TUESDAY, July 30 (HealthDay News) -- Wide fluctuations in blood
pressure may be associated with memory and thinking difficulties in
older adults already at high risk for heart disease, a new European
Regardless of average blood pressure, "high variability in blood
pressure may lead to mental impairment," said lead researcher Dr.
Simon Mooijaart, director of the Institute for Evidence-Based
Medicine in Old Age in Leiden, the Netherlands.
The three-year study, published July 30 in the online edition of
BMJ, involved more than 5,000 seniors, average age 75.
Fluctuating blood pressure has previously been linked with an
increased risk of stroke, and evidence is mounting that factors
that disrupt blood flow to the brain contribute to dementia's
development and progression, the researchers noted.
However, because the study shows only an association, not a
cause-and-effect relationship, Mooijaart cautioned that it is still
too early to make definitive claims about blood pressure
inconsistency and mental decline.
"It's an interesting association, because it might very well be causal," he said. If it is causal, controlling these fluctuations with blood pressure medication might help reduce the risk of dementia, Mooijaart added. But further research is needed, the study authors noted.
"It's very important to keep your vasculature healthy to prevent detrimental effects to your body," Mooijaart said.
Another heart expert agreed.
"Variability in blood pressure readings has been shown to be associated with greater risk of heart attack and stroke, independent of average blood pressure readings," said Dr. Gregg Fonarow, a professor of cardiology at the University of California, Los Angeles, and a spokesman for the American Heart Association.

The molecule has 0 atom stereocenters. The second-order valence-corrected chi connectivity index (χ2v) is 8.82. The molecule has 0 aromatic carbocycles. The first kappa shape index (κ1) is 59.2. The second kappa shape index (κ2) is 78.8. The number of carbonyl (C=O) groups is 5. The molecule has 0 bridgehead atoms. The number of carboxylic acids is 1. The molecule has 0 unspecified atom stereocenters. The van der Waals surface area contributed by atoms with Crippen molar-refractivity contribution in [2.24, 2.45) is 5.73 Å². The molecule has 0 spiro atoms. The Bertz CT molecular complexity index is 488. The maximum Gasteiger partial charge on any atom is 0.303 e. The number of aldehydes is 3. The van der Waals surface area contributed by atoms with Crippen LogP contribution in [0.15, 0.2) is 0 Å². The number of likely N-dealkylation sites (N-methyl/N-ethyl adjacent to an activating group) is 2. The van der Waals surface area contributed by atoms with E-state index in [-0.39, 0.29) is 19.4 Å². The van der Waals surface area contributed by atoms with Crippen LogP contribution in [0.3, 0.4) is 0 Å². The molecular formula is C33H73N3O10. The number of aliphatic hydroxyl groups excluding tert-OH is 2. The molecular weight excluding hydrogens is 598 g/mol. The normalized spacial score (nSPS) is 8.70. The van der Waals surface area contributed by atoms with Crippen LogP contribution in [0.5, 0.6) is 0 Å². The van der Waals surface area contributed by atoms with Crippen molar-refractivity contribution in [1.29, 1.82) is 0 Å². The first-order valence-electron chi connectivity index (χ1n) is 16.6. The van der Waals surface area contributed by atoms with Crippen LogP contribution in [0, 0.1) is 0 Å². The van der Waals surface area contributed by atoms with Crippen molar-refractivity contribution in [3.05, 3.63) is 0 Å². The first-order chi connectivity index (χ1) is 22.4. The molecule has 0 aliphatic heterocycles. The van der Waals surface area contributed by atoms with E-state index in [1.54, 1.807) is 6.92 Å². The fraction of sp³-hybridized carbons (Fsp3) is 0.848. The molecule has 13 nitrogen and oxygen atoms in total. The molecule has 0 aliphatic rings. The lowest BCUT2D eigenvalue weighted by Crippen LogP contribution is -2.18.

Blood pressure medications can reduce fluctuations and lower the
risk of cardiovascular events, stroke and, some studies suggest,
decline in mental function, he added.
"Physicians and patients with hypertension should increase focus on keeping blood pressure levels consistently at goal levels minimizing, to the extent possible, fluctuations in blood pressure," Fonarow said.
To gauge the effect of blood pressure changes on mental ability,
Mooijaart's team collected data on more than 5,400 men and women,
aged 70 to 82, who took part in the Prospective Study of
Pravastatin in the Elderly at Risk. That study, conducted by
centers in Ireland, Scotland and the Netherlands, looked at whether
lowering cholesterol protected people at risk for heart
Over three years of follow-up, participants' blood pressure was
checked every three months. Researchers looked at the variability
in those readings and tested participants' mental functioning.
Specific tests evaluated attention, reaction time and memory.
Mooijaart's team found that people whose blood pressure varied
from visit to visit performed worse on all of the tests than those
with stable readings. These results persisted after the researchers
accounted for cardiovascular disease and average blood
But Mooijaart said it isn't clear whether blood pressure
variability is a cause or consequence of impaired mental
Several explanations may exist for this connection, he said.
It's possible that blood pressure variability and mental impairment
both result from cardiovascular risk factors. Or blood pressure
variability might be a sign of long-term instability in blood flow
to vital organs. Another possibility is that blood pressure
fluctuations could deprive the brain of blood, which might lead to
poorer mental functioning, Mooijaart noted.
For more information on blood pressure, visit the
American Heart Association.
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